‘It is far too early to dismiss the possibility of a future Hindu State in India. However, the possibility does not appear a strong one. The secular state has far more than an even chance of survival in India’ (India as Secular State, Princeton, 1963, p.501)
It was early sixties when American political scientist Donald Eugene Smith had commented about the ‘possibility of a Hindu state in India’. Today even to a layperson – fifty years after this statement was made – the secular state in India seems to be standing on very weak foundation and the possibility of a Hindu State is far stronger than it was in 1963.
Perhaps a pertinent expression of this transformation of India is the metamorphosis of what we witness in the image of Nathuram Godse, who assasinated Mahatma Gandhi, as part of a conspiracy which was hatched by many bigwigs of the Hindutva Supremacist movement. The makeover in the image is for eveyone to see : from a murderer, a conspirator, terrorist to a ‘martyr’ who supposedly ‘deserves’ a temple in his name everywhere. We also learn that ‘successful’ run of a drama in Marathi called ‘Me Nathuram Boltoy’ ( I Nathuram Speak) since last few years, plans are afoot to have a movie made on him supposedly to communicate his ‘viewpoint’. And with the changed political situation where even the censor board of the country is populated by rightwing people, one can guess that it won’t have any difficulty in release. And with an ambience which is more prone to illiberal ideas one can as well prophesise that it will have a good run.
Not very many people have noted it but attempts have always been on to rationalise the killing, to justify it in convoluted terms, blame it on the issue of ‘Rs 55 crore’ which Gandhi had insisted to be given to Pakistan after partition, making it appear as a spontaneous reaction of a ‘patriot’. It tried to obfuscate the fact that there have been five ( according to Chunnibhai Vaidya, a Gandhian from Gujarat, total six) attempts on Gandhi’s life since mid thirties which involved the Hindutva Supremacists. ( For details interested persons may refer to the piece http://kafila.org/2013/11/15/first-terrorist-of-independent-india/) It has always involved obliterating the fact that the conspiracy to assasinate the Mahatma was hatched by what Justice Kapoor had concluded: “All these facts taken together were destructive of any theory other than the conspiracy to murder by Savarkar and his group.”(http://www.sacw.net/article2611.html, 1969 Report of Jeevan Lal Kapur Commission of Inquiry in to Conspiracy to Murder Mahatma Gandhi (Part 1 and Part 2)) The selective amnesia which one witnesses vis-a-vis Godse also misses the fact that he was associated with the RSS at the time of assasination also but tactically avoided mentioning his allegiance to it at the time of his trial. Gopal Godse, his younger brother and part of the terror module which had hatched the conspiracy, has in a detailed interview to ‘Frontline’ – a few years before his death – has shared all these aspects.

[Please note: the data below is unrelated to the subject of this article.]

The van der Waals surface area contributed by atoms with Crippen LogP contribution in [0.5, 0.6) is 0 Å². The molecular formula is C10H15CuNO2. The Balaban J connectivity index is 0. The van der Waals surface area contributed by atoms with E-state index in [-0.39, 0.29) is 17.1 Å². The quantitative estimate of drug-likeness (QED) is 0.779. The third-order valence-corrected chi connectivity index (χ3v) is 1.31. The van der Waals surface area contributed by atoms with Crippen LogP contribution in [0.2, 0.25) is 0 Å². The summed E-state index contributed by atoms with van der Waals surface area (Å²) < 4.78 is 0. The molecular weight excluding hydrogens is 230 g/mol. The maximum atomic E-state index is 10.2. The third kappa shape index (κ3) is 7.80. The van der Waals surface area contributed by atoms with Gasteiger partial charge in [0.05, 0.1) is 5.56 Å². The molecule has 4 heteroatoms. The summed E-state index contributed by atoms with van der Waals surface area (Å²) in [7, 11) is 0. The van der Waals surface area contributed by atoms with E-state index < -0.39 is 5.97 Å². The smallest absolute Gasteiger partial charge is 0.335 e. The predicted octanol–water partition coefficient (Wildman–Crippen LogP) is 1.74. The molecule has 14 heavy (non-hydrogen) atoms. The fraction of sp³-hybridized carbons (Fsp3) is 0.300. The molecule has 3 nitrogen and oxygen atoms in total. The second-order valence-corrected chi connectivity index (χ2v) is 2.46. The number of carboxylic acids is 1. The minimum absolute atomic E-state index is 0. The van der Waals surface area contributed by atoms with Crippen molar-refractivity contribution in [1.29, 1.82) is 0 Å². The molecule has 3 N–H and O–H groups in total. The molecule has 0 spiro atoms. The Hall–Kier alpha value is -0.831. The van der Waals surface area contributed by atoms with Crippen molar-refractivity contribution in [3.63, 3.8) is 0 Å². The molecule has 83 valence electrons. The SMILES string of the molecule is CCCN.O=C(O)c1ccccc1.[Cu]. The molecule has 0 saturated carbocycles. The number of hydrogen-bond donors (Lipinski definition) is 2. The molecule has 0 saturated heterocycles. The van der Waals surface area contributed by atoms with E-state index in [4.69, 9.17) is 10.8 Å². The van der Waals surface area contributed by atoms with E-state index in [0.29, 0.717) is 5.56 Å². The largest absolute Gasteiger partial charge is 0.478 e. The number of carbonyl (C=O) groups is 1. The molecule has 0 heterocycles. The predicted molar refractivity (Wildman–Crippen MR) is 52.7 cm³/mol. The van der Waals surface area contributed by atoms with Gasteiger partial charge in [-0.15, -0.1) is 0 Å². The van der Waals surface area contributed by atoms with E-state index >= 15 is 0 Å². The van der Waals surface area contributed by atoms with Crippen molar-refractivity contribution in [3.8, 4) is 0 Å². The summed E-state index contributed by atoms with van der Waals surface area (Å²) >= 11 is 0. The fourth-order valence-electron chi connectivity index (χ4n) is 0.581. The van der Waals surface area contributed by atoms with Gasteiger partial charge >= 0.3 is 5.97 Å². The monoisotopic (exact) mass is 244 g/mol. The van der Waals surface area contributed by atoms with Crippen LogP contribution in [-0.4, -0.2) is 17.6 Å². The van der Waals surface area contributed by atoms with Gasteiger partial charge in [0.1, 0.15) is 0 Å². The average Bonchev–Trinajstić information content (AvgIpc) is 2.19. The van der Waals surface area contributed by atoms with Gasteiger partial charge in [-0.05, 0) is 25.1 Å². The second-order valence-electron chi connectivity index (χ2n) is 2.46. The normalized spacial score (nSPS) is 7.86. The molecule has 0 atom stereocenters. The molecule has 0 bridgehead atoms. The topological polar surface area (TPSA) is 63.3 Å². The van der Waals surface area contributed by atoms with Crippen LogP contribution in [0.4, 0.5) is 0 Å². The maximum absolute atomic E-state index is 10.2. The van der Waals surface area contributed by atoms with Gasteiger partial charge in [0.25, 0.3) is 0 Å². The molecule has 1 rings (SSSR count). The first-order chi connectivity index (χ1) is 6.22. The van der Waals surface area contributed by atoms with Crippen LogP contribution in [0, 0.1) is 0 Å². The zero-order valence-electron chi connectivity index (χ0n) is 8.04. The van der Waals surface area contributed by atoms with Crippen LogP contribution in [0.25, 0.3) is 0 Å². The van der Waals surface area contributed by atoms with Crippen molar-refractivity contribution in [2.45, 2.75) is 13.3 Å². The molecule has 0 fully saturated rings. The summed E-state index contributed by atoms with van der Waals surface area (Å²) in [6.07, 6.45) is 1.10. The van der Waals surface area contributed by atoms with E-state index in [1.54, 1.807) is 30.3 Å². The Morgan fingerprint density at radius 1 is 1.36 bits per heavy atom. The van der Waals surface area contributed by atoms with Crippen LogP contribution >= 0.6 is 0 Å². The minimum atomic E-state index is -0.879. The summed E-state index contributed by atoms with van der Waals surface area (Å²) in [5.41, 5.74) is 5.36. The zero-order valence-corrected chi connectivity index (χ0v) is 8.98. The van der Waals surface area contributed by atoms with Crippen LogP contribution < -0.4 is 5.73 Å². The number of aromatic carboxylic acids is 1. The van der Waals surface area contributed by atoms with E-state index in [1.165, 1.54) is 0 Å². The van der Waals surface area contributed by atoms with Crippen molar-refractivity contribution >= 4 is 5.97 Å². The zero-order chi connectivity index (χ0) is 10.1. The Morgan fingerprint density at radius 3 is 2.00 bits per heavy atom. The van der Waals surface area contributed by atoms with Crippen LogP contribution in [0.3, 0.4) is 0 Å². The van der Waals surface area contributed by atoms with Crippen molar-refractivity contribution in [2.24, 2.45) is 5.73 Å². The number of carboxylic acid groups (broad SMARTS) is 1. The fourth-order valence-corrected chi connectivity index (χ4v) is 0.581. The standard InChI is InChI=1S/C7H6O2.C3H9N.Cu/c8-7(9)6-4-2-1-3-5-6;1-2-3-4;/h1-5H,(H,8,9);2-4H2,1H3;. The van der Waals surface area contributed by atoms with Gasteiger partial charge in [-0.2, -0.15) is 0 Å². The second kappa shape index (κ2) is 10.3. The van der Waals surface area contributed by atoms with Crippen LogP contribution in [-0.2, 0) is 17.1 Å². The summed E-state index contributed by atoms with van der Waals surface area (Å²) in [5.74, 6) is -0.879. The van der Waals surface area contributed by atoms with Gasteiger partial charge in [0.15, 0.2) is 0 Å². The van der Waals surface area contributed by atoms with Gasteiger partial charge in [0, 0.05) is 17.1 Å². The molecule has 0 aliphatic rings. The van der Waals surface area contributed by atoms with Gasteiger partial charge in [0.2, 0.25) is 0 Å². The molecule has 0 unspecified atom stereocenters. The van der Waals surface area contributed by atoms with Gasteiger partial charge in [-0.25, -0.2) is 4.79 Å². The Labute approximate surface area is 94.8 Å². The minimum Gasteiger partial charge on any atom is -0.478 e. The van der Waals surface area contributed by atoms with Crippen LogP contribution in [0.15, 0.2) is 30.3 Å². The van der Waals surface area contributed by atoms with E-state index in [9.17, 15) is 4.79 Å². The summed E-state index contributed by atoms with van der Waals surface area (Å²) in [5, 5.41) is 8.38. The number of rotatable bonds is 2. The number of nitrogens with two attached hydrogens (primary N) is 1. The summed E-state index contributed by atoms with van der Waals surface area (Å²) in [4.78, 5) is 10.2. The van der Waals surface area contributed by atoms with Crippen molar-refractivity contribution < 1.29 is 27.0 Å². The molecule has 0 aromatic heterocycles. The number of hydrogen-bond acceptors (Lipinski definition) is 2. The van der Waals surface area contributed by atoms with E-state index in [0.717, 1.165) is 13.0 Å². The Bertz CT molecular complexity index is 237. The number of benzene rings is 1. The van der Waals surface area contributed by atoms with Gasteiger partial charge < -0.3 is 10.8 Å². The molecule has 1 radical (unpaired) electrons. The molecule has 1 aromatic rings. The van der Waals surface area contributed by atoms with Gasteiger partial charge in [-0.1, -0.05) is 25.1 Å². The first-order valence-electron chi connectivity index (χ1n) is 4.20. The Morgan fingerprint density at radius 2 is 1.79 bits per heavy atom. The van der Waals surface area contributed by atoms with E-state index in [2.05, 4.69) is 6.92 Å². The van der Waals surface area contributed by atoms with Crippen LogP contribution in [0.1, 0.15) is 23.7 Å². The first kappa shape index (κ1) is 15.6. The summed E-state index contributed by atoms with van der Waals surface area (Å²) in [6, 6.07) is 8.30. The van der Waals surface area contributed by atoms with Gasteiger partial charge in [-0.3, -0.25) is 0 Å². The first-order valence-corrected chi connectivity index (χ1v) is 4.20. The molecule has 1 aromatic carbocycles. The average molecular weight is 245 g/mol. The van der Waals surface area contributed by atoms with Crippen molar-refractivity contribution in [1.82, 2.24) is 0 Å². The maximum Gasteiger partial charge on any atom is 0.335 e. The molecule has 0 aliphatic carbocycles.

One can see that the continued ‘glorification of Godse’ and the government’s turning a blind eye towards these attempts supposedly by ‘lunatic fringe’ of the Hindutva brigade serves a double purpose : one, it creates a legitimacy for the ‘ideals’ of Hindu Rashtra, which Godse espoused and worked for and secondly, it communicates a message to the core constituency which wants to carve out Hindu Rashtra from a Secular-Democratic India, that they should not get confused by the ‘democratic pretensions’ of the new regime and all talk of ‘Constitution as the most sacred book’ or the call for ‘moratorium on any anti-minority violence’ from the ramparts of the Red Fort made by the elected Premier of the country – a man who still carries the baggage of the 2002 genocide in his homestate Gujarat when he happened to be the Chief Minister of the state and justice has still not been done to its victims.
Hindutva Right’s ambuigity vis-a-vis Gandhi’s assasination – their poor attempts to co-opt him and its continued silence over the conspiracy to kill him- also facilitates sanitisation of the great leader. It would not be surprising if tomorrow we witness selective, out of context or at times even dressed up quotes from his volume of writings being presented before the gullible masses where it may appear that Gandhi have had no qualms about the Hindutva project or is legitimising the exclucivist agenda of the Parivar. During its ir
Prof Eizaz Ahmad has written somewhere that ‘Every country gets the fascism it deserves’. Coming to India one feels that we can call it ‘Communal Fascism’. If the Jews were the ‘other’ under Nazism today we have the ‘Muslim’ as the new other here.
Perhaps as the characterisation of this phase itself implies it will be essentially walking on two legs. The growing neoliberal offensive couched in the language of ‘development’ would be accompanied by (as and when necessary) communal tensions supposedly to further drive a wedge between different sections of the toiling masses, so that the broader issues of deprivation and pauperisation do not get raised at any level. It is really a strange coincidence that while we are debating ascendance of Hindutva Right here, situation in this part of South Asia looks very similar where majoritarian forces owing allegiance to a particular religion or ethnicity seem to be on the upswing.